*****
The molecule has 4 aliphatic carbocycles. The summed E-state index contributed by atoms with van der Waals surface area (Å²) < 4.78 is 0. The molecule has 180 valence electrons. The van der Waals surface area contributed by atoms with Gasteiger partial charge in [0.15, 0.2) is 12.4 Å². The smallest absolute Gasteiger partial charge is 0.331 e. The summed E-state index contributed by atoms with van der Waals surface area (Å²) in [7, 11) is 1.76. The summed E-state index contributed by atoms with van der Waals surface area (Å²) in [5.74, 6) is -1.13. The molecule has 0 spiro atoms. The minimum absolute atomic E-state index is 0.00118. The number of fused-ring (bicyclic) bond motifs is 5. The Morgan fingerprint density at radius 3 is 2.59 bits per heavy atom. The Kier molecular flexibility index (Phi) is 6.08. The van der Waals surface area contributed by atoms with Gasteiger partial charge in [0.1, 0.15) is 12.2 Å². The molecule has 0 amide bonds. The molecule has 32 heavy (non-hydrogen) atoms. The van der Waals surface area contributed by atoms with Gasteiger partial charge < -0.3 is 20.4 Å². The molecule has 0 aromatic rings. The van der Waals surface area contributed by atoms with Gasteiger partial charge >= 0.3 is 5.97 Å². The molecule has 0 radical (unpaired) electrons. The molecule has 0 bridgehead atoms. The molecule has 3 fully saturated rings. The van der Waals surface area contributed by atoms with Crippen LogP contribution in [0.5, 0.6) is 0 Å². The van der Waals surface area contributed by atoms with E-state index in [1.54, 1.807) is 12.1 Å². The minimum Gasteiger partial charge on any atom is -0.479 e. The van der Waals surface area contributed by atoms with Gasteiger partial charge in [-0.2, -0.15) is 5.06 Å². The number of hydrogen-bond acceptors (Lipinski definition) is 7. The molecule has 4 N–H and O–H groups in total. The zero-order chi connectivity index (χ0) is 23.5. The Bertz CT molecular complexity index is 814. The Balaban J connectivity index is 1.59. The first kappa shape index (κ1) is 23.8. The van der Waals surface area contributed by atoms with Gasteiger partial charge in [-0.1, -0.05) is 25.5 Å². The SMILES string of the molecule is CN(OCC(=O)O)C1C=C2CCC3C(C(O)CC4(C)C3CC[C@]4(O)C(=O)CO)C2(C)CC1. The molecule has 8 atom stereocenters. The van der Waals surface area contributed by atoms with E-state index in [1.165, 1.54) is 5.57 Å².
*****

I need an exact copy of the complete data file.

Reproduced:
The molecule has 4 aliphatic carbocycles. The summed E-state index contributed by atoms with van der Waals surface area (Å²) < 4.78 is 0. The molecule has 180 valence electrons. The van der Waals surface area contributed by atoms with Gasteiger partial charge in [0.15, 0.2) is 12.4 Å². The smallest absolute Gasteiger partial charge is 0.331 e. The summed E-state index contributed by atoms with van der Waals surface area (Å²) in [7, 11) is 1.76. The summed E-state index contributed by atoms with van der Waals surface area (Å²) in [5.74, 6) is -1.13. The molecule has 0 spiro atoms. The minimum absolute atomic E-state index is 0.00118. The number of fused-ring (bicyclic) bond motifs is 5. The Morgan fingerprint density at radius 3 is 2.59 bits per heavy atom. The Kier molecular flexibility index (Phi) is 6.08. The van der Waals surface area contributed by atoms with Gasteiger partial charge in [0.1, 0.15) is 12.2 Å². The molecule has 0 amide bonds. The molecule has 32 heavy (non-hydrogen) atoms. The van der Waals surface area contributed by atoms with Gasteiger partial charge < -0.3 is 20.4 Å². The molecule has 0 aromatic rings. The van der Waals surface area contributed by atoms with Gasteiger partial charge >= 0.3 is 5.97 Å². The molecule has 0 radical (unpaired) electrons. The molecule has 0 bridgehead atoms. The molecule has 3 fully saturated rings. The van der Waals surface area contributed by atoms with Crippen LogP contribution in [0.5, 0.6) is 0 Å². The van der Waals surface area contributed by atoms with E-state index in [1.54, 1.807) is 12.1 Å². The minimum Gasteiger partial charge on any atom is -0.479 e. The van der Waals surface area contributed by atoms with Gasteiger partial charge in [-0.2, -0.15) is 5.06 Å². The number of hydrogen-bond acceptors (Lipinski definition) is 7. The molecule has 4 N–H and O–H groups in total. The zero-order chi connectivity index (χ0) is 23.5. The Bertz CT molecular complexity index is 814. The Balaban J connectivity index is 1.59. The first kappa shape index (κ1) is 23.8. The van der Waals surface area contributed by atoms with Gasteiger partial charge in [-0.1, -0.05) is 25.5 Å². The SMILES string of the molecule is CN(OCC(=O)O)C1C=C2CCC3C(C(O)CC4(C)C3CC[C@]4(O)C(=O)CO)C2(C)CC1. The molecule has 8 atom stereocenters. The van der Waals surface area contributed by atoms with E-state index in [1.165, 1.54) is 5.57 Å².